We look back at The European Q School as our inspiration for this month's article!
This month we have a mixture of topics we would like to discuss! First of all, Q School! As some of you may know we are the management team for Brazilian Diogo Portela. We decided to compete in the European Q School; not because we thought it would be easier to win a card, the opposite is true in our opinion, but to avoid the mass invasion of players to the UK event.
We were surprised to find though subtle differences in both events. For example, we were thrown on the first day as when we arrived our bags were searched and the food and drinks (not alcoholic) we had prepared and bought with us were not allowed in the venue.
The PDC officials were great and did try and resolve the problem. They had announced that we were allowed to take in our own supplies (other than alcohol) but it was the venue that had insisted that nothing was to be brought in as they wanted the monopoly on food and drink sales. To an extent that is understandable but when they do not offer anything of nutritional benefit to the players, not even fruit, then this unacceptable.
The nutritional side of the game is massively overlooked by players anyway but at least if there was pasta, salad, baked potatoes and other basic food that would at least assist in a player being ready to play rather than be weighted down with burgers, chips and the like!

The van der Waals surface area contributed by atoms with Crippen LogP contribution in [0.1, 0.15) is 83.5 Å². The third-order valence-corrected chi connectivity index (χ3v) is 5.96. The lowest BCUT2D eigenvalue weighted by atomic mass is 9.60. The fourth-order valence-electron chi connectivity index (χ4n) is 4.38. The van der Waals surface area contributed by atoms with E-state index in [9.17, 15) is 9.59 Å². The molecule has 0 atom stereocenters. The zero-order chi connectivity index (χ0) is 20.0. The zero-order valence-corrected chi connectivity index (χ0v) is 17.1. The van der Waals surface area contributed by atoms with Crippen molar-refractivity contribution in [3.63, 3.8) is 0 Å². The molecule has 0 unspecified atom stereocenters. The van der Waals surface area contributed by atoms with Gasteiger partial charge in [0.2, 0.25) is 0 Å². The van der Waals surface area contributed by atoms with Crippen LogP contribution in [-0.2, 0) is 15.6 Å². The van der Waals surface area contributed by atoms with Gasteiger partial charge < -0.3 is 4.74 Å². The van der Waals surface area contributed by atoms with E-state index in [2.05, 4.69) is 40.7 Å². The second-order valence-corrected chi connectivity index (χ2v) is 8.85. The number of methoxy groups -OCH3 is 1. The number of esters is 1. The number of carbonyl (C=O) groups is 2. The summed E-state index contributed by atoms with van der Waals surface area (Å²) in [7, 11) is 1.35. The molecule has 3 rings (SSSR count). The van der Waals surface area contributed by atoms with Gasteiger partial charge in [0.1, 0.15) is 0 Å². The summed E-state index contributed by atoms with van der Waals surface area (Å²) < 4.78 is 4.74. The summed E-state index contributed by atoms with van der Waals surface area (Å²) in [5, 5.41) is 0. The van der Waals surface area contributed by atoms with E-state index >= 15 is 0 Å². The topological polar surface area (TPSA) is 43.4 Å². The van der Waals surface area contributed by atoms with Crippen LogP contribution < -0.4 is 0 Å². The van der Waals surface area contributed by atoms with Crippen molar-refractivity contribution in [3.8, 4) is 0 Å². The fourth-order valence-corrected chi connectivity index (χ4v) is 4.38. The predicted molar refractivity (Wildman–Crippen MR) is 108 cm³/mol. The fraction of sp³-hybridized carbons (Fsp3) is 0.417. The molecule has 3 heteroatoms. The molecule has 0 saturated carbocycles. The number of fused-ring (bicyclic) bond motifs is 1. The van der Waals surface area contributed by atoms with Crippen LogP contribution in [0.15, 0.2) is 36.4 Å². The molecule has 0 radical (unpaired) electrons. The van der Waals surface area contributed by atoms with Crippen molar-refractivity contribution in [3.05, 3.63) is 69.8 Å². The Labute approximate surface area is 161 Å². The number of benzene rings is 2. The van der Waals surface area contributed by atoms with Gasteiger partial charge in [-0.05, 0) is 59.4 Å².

Another surprise was that PDC Europe set up their events differently to the PDC in the UK. In the UK players play in what is effectively a booth, sheltered on the side and the back by large exhibition style boards. At PDC Europe it was more in the style of an Open competition with games going on side by side. We were chatting to the officials and they mentioned that there was a plan in hand to standardise both events and introduce the booth style oches into Europe too.
Marking next! What a superb innovation the DartConnect partnership is with the PDC. There were a handful of players marking games who were not fit for purpose at QSchool. Diogo played a leg of 503 as the scorer had subtracted the scores incorrectly and Ratajski was the biggest loser to inept marking as he thought he had levelled at 4:4 in his shoot out v Kamphuis only to be a victim of more incorrect marking.
On a more sinister note there have always been tales at all levels of the game of players taking advantage of scorers struggling with their maths by whipping their darts out of the board whilst the marker is still pondering the last score and the marker then having to accept the score of the throw he hadn't seen!
DartConnect should resolve all these issues and I can pack away my pen and paper notation system that I used at Pro Tour events to take the stats as these are now all provided by the new scoring system.
So, what can you take from this from a coaching perspective? Do think about what "fuel" you are taking on board to keep you going during a tournament and before it for that matter. If you are going to a new venue and don't want any surprises then do as much research as you can on what to expect, what you can take in and what will be available to you when you get there!